III. The Feast of Martinmas
This chapter begins Tille’s efforts to give what he believes to be evidence that there are traditions from an ancient Germanic mid-November New Year feast that have become absorbed by the later but proximate Church festival of Martinmas.
Before looking at Tille’s presentation we should note that he has already briefly demonstrated the following from surviving evidence:
- that Germanics termed the year with respect to either three seasonal divisions or two main divisions.
- that Germanics observed the three seasonal divisions with respect to their economic and legal activities.
- that none of the evidence shows that ancient Germanics were concerned with single lunar/month divisions of the year.
- that Germanics modified the use of Roman month names to fit a pattern that is more neatly described as a three-score-day period.
- that Germanic month/three-score-day periods did not line up neatly with the beginnings of the Julian months.
- that there is no evidence of yearly festivals synchronized with solar events such as solstices or equinoctes.
- that there is no evidence of a mid-winter festival at all.
- that in general the period that was called by words relating to “Yule” or “winter” mainly began mid-November.
All this is to highlight the fact that there is no surviving documentary evidence of an ancient Germanic twelve day long midwinter festival beginning at the solstice and which included the burning of a large log for the duration.
This is not to say that ancient Germanics did not observe a festival in the period of “Yule” or the beginning of “winter” prior to or even concurrent with the spread of Christianity. It is also not to say that there could be no possible traditions or rituals of such a festival enduring after the Christianization of these peoples.
Tille draws from Caesar’s Bellum Gallicum and Tacitus Annales that the Germanic peoples held a festival in mid-November, consistent with the conclusions of the first three chapters.
The bit from Caesar is to show how the seasonal terminology and weather relates troop movements in the region of the Rhine. 56 B.C, going after the Morini and the Menapii, Caesar, having finished clearing a forest area for an encampment, returns the troops early to winter housing because extensive end of summer rains prevented quartering the army in tents. (BG 3:27-29)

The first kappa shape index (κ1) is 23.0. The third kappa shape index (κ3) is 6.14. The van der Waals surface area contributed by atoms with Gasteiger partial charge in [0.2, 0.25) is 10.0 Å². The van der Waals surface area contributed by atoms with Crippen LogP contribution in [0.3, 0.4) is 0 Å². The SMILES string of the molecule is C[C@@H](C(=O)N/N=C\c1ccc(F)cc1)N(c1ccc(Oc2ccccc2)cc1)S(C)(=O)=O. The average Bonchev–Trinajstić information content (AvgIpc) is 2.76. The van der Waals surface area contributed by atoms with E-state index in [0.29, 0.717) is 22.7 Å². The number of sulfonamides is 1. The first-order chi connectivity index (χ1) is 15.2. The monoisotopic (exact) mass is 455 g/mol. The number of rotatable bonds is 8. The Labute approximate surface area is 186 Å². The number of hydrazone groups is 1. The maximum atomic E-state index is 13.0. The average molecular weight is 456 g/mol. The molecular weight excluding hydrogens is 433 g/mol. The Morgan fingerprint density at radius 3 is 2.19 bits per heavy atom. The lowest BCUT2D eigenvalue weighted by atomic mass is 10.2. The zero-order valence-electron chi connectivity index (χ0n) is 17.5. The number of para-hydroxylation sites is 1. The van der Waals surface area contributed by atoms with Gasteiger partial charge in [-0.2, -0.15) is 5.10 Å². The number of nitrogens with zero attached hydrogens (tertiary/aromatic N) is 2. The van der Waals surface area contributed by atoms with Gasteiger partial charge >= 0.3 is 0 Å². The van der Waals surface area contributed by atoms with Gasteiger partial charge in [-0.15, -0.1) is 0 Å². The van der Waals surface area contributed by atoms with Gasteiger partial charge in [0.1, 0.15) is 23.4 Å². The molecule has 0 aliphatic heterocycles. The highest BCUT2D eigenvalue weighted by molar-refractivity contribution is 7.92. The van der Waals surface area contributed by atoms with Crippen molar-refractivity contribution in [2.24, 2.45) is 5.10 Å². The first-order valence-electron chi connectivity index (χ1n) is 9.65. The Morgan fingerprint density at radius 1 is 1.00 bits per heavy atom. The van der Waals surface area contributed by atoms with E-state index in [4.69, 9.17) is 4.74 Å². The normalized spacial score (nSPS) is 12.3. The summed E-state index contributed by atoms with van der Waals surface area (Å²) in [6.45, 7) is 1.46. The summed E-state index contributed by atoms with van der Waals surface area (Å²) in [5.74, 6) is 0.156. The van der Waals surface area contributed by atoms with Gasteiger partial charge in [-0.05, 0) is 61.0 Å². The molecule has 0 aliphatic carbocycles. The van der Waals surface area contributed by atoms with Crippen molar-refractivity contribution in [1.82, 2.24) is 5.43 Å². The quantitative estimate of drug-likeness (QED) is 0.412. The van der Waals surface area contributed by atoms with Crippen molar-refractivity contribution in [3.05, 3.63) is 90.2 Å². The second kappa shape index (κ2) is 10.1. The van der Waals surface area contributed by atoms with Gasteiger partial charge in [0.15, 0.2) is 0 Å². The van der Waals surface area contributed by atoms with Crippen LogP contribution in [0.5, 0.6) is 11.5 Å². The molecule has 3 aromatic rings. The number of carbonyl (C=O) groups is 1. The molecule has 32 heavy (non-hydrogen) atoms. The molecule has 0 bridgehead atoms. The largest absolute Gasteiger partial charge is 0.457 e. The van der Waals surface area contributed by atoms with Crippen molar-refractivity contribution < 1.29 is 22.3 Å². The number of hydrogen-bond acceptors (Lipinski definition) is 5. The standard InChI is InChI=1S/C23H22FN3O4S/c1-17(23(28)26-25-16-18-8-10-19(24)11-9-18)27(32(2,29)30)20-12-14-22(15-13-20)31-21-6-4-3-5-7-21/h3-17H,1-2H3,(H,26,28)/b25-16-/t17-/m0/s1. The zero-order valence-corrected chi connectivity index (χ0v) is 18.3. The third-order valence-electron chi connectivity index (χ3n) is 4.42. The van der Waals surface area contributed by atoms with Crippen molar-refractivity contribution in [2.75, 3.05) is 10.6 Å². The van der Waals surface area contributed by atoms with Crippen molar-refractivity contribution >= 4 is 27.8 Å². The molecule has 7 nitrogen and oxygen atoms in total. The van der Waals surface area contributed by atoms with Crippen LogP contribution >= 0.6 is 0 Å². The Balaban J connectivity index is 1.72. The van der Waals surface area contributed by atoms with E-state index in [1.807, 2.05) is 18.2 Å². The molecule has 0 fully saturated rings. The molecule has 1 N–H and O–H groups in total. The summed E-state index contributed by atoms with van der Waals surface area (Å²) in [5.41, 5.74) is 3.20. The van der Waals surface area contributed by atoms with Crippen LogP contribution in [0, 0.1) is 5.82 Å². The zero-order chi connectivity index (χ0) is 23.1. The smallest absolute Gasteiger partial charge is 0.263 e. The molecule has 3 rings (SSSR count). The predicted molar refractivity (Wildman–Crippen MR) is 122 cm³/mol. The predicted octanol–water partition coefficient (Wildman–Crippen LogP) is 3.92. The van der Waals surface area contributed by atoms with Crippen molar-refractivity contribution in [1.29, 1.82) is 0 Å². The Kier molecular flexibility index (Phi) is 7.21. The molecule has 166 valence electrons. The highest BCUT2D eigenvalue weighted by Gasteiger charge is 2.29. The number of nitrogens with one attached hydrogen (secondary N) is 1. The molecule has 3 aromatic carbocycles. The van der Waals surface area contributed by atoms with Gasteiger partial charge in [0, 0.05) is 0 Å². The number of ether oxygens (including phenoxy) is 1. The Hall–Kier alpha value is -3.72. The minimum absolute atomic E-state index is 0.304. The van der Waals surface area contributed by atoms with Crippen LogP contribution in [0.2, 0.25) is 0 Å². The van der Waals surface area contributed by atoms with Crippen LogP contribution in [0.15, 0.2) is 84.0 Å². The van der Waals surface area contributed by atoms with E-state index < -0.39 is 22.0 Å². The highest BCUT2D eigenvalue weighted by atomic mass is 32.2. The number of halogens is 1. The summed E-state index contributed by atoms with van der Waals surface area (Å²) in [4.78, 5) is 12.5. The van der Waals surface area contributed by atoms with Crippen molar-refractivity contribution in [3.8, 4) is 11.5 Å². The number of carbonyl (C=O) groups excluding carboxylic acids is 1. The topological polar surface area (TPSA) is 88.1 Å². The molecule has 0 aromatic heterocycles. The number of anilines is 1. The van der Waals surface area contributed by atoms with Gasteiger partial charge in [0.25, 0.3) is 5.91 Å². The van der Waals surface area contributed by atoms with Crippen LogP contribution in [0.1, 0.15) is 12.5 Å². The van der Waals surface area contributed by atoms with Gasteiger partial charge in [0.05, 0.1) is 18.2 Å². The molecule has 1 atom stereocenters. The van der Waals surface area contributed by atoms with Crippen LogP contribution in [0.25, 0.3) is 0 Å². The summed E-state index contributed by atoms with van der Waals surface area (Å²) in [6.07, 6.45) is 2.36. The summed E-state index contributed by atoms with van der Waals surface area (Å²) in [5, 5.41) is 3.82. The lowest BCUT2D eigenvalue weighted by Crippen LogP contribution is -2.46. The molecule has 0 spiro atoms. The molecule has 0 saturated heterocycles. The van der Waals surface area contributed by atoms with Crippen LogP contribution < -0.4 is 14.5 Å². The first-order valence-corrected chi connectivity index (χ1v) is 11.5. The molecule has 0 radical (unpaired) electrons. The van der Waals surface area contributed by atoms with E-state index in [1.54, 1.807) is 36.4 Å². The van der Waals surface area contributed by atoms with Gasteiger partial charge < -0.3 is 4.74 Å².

The bit from Tacitus (Annales 1:44-51) is a specific mention of a German feast at the beginning of winter as the occasion of Germanicus’ 14 B.C. punishment of mutineering Germans in the Marsi villages (the area of modern Düsseldorf). Their winter camp was 60 miles away north at Castra Vetera (modern Xanten in Wesel, where the St. Viktor monastery and cathedral would be established in the 13th century). The seasonal references (1:44, 45, 47) match those of Caesar for time just preceding winter.
The description from 1:50 is as follows:
there were two routes, he deliberated whether he should pursue the short and ordinary route, or that which was more difficult unexplored, and consequently unguarded by the enemy. He chose the longer way, [no mention of snow] and hurried on every remaining preparation, for his scouts had brought word that among the Germans it was a night of festivity, with games, and one of their grand banquets. [festam eam Germanis noctem ac sollemnibus epulis ludicram.] Caecina had orders to advance with some light cohorts, and to clear away any obstructions from the woods. The legions followed at a moderate interval. They were helped by a night of bright starlight [no mention of moonlight as in 1:28], reached the villages of the Marsi, and threw their pickets round the enemy, who even then were stretched on beds or at their tables, without the least fear, or any sentries before their camp, so complete was their carelessness and disorder; and of war indeed there was no apprehension. Peace it certainly was not - merely the languid and heedless ease of half-intoxicated people.
So let us understand Tacitus as relating that the Germans of the Rhine valley in the time of Germanicus had customarily (if not annually)[sollemnibus] held a feast just at the general time that winter is beginning. The word sollemnis is in some contexts used with the meaning annual. In this context the meaning of solemnity/reverence would seem a bit ironic (which might be the intent). But perhaps the meaning of customary fits well.
Tille points out that this night feast sollemnibus epulis ludicram “is the oldest Germanic festival on historical record.” (25)
There is, however, no real description of the religion or ritual involved beyond it being a drunken festival.
The next surviving historical mention of western Germans feasting in mid-November comes in the 6th century. By this time St. Martin’s Day (November 11th) had become a popular Church festival.